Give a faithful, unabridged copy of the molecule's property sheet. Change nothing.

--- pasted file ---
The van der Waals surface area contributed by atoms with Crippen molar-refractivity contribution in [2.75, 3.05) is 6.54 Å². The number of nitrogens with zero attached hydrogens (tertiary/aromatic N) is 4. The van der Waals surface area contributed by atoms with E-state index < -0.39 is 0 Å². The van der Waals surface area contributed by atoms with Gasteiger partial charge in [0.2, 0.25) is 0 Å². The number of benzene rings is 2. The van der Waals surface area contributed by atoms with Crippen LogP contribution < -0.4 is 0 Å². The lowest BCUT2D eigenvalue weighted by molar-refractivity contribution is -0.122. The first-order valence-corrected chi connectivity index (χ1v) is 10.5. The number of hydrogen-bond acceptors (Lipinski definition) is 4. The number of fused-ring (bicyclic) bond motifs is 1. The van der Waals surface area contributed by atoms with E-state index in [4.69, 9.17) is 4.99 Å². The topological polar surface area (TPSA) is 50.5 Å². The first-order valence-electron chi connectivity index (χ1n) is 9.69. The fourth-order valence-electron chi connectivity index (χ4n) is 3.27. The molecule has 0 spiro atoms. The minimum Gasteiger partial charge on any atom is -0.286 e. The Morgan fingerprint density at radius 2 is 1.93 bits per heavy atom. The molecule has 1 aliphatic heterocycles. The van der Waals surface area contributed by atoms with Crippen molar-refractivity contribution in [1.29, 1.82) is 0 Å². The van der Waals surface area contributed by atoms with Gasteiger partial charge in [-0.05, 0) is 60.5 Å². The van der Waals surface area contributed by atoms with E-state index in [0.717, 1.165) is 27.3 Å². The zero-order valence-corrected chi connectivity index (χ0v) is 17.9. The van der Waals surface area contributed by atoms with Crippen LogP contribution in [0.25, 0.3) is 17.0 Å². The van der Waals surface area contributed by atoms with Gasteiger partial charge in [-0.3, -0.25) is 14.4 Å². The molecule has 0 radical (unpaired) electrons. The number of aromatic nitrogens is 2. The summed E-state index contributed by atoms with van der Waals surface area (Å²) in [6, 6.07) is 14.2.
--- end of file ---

The van der Waals surface area contributed by atoms with Crippen molar-refractivity contribution in [2.75, 3.05) is 6.54 Å². The number of nitrogens with zero attached hydrogens (tertiary/aromatic N) is 4. The van der Waals surface area contributed by atoms with E-state index < -0.39 is 0 Å². The van der Waals surface area contributed by atoms with Gasteiger partial charge in [0.2, 0.25) is 0 Å². The number of benzene rings is 2. The van der Waals surface area contributed by atoms with Crippen LogP contribution < -0.4 is 0 Å². The lowest BCUT2D eigenvalue weighted by molar-refractivity contribution is -0.122. The first-order valence-corrected chi connectivity index (χ1v) is 10.5. The number of hydrogen-bond acceptors (Lipinski definition) is 4. The number of fused-ring (bicyclic) bond motifs is 1. The van der Waals surface area contributed by atoms with E-state index in [4.69, 9.17) is 4.99 Å². The topological polar surface area (TPSA) is 50.5 Å². The first-order valence-electron chi connectivity index (χ1n) is 9.69. The fourth-order valence-electron chi connectivity index (χ4n) is 3.27. The molecule has 0 spiro atoms. The minimum Gasteiger partial charge on any atom is -0.286 e. The Morgan fingerprint density at radius 2 is 1.93 bits per heavy atom. The molecule has 1 aliphatic heterocycles. The van der Waals surface area contributed by atoms with Crippen molar-refractivity contribution in [1.29, 1.82) is 0 Å². The van der Waals surface area contributed by atoms with Gasteiger partial charge in [-0.05, 0) is 60.5 Å². The van der Waals surface area contributed by atoms with E-state index in [0.717, 1.165) is 27.3 Å². The zero-order valence-corrected chi connectivity index (χ0v) is 17.9. The van der Waals surface area contributed by atoms with Crippen LogP contribution in [0.25, 0.3) is 17.0 Å². The van der Waals surface area contributed by atoms with Gasteiger partial charge in [-0.3, -0.25) is 14.4 Å². The molecule has 0 radical (unpaired) electrons. The number of aromatic nitrogens is 2. The summed E-state index contributed by atoms with van der Waals surface area (Å²) in [6, 6.07) is 14.2.